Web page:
Fall In U.S. Employment Drags Dollar Down


The U.S. dollar weakened against its major counterparts in the European session on Friday, as the nation’s employment shrank unexpectedly in December, signaling that surging COVID-19 infections and restrictions have paused recovery in the labor market.

Data from the Labor Department showed that non-farm payroll employment fell by 140,000 jobs in December after climbing by an upwardly revised 336,000 jobs in November.

The decline surprised economists, who had expected employment to increase by about 71,000 jobs compared to the addition of 245,000 jobs originally reported for the previous month.

The unemployment rate came in at 6.7 percent in December, unchanged from November. Economists had expected the unemployment rate to inch up to 6.8 percent.

The currency was higher early in the session, as the U.S. treasury yields continued to rise on expectations of more fiscal stimulus under the Biden administration.

The prospect for more fiscal spending triggered a selloff in U.S. treasuries, lifting the yields.

Investors bet that the control of the Senate would enable President-elect Joe Biden to pass his agenda.

On Thursday, Richmond Federal Reserve President Thomas Barkin said that he was delighted to see the rise in market indicators of inflation expectations.

The second half of the year is likely to be robust, as the vaccine distribution gathers speed.

Echoing his remarks, St. Louis Fed President James Bullard said that there are the ingredients for higher inflation, with very powerful fiscal policy.

The economy is likely to boom when the impact of new coronavirus vaccines is shown.

The greenback advanced in the Asian session, driven by a strong rally in the treasury yields.

The greenback was down by 0.7 percent at 0.8822 against the franc, after a 10-day rise to 0.8885 at 3:00 am ET. At yesterday’s trading close, the pair was quoted at 0.8842. The greenback may challenge support around the 0.87 region, if it slides further.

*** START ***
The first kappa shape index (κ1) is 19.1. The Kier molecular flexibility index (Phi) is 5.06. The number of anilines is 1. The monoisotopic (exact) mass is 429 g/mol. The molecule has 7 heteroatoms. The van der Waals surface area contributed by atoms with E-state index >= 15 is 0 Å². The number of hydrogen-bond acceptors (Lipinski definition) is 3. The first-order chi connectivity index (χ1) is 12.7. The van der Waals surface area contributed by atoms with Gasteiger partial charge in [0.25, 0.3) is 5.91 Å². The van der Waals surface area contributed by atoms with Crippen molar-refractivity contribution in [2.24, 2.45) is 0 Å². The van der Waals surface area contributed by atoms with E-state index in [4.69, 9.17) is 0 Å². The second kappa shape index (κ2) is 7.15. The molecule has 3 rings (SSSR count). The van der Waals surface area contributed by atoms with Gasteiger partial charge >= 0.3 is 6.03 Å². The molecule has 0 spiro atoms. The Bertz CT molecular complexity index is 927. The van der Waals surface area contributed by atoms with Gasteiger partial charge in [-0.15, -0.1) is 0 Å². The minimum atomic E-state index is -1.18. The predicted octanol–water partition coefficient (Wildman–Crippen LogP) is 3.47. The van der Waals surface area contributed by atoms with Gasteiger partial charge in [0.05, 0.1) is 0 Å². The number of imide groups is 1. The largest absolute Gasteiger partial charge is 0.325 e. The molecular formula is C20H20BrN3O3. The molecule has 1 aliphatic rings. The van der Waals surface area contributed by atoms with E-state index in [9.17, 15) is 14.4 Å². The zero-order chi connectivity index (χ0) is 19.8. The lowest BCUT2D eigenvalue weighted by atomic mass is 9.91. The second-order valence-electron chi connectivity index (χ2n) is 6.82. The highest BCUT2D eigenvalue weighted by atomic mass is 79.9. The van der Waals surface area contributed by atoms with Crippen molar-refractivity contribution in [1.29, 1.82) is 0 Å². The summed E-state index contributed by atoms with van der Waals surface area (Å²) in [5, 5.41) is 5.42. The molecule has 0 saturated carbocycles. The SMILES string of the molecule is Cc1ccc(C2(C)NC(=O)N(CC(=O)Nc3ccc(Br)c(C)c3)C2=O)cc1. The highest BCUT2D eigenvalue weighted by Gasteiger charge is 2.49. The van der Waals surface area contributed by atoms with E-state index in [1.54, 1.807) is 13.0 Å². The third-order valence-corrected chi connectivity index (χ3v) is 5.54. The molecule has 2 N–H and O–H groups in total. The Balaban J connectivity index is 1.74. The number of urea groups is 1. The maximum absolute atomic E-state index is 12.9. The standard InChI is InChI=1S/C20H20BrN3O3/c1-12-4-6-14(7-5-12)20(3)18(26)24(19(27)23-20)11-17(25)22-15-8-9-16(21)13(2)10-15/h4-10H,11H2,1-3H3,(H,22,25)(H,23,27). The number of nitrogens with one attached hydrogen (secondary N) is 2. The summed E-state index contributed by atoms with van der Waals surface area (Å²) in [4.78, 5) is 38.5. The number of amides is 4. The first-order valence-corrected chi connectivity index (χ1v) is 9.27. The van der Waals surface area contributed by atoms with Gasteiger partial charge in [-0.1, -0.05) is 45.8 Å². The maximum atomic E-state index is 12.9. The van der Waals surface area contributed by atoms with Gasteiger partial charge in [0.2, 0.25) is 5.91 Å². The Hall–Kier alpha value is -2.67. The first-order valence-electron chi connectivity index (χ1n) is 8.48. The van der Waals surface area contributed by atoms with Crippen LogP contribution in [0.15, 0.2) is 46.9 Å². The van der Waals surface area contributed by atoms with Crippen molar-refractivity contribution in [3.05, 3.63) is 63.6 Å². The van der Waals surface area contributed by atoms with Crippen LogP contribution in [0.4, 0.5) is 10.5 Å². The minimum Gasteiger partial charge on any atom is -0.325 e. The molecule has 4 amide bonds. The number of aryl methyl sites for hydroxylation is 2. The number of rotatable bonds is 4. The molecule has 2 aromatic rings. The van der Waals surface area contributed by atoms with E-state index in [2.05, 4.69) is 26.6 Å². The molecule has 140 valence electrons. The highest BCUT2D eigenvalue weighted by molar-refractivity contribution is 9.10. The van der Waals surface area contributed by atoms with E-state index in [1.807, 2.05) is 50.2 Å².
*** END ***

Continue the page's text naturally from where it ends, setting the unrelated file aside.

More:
Data from the State Secretariat for Economic Affairs showed that Switzerland’s jobless rate was stable in December.

The jobless rate was a seasonally adjusted 3.4 percent in December, same as seen in November. Economists had expected a rate of 3.5 percent.

The greenback dropped 0.6 percent to 1.2285 against the euro, following a 10-day high of 1.2213 seen at 3:00 am ET. The pair was worth 1.2270 when it closed deals on Thursday. The greenback is seen challenging support around the 1.24 mark.

Data from Eurostat showed that the euro area unemployment rate declined slightly in November.

The jobless rate dropped to 8.3 percent from 8.4 percent in October. The rate was forecast to rise to 8.5 percent.

The greenback was lower by 0.7 percent at a 2-day low of 1.3636 against the pound, after having climbed to 1.3538 at 8:15 pm ET. The pound-greenback pair had ended yesterday’s trading session at 1.3563. Immediate support for the greenback is likely seen around the 1.38 level.

Data from the Lloyds Bank subsidiary Halifax and IHS Markit showed that UK house prices logged the slowest growth in the current sequence of increase that started in July.

House prices rose 0.2 percent from November, when prices were up 1 percent. This was the slowest increase since July.

The U.S. currency reached 103.60 against the yen, falling by 0.5 percent from over a 3-week high of 104.09 logged at 3:00 am ET. The pair had closed Thursday’s deals at 103.77. Further fall in the currency may challenge support around the 100.00 level.

Data from the Ministry of Internal Affairs and Communications showed that Japan household spending increased 1.1 percent on year in November – coming in at 278,718 yen.

That beat expectations for a decline of 1.5 percent following the 1.9 percent increase in October.

The greenback depreciated to a 2-day low of 1.2659 against the loonie, pulling away from a high of 1.2708 registered at 3:00 am ET. The greenback was trading at 1.2690 against the loonie at yesterday’s close. The greenback is likely to challenge support around the 1.22 level.

The greenback slid to 0.7799 against the aussie, following a gain to 0.7740 at 8:15 pm ET. The greenback was worth 0.7767 per aussie at Thursday’s New York session close. Extension of downward trading may see the greenback finding support around the 0.82 region.

The greenback eased off from its Asian session’s high of 0.7239 versus the kiwi, with the pair worth 0.7281. At Thursday’s close, the pair was valued at 0.7254. Should the greenback continues its downtrend, 0.74 is likely seen as its next support level.

The U.S. consumer credit for November is due out in the New York session.


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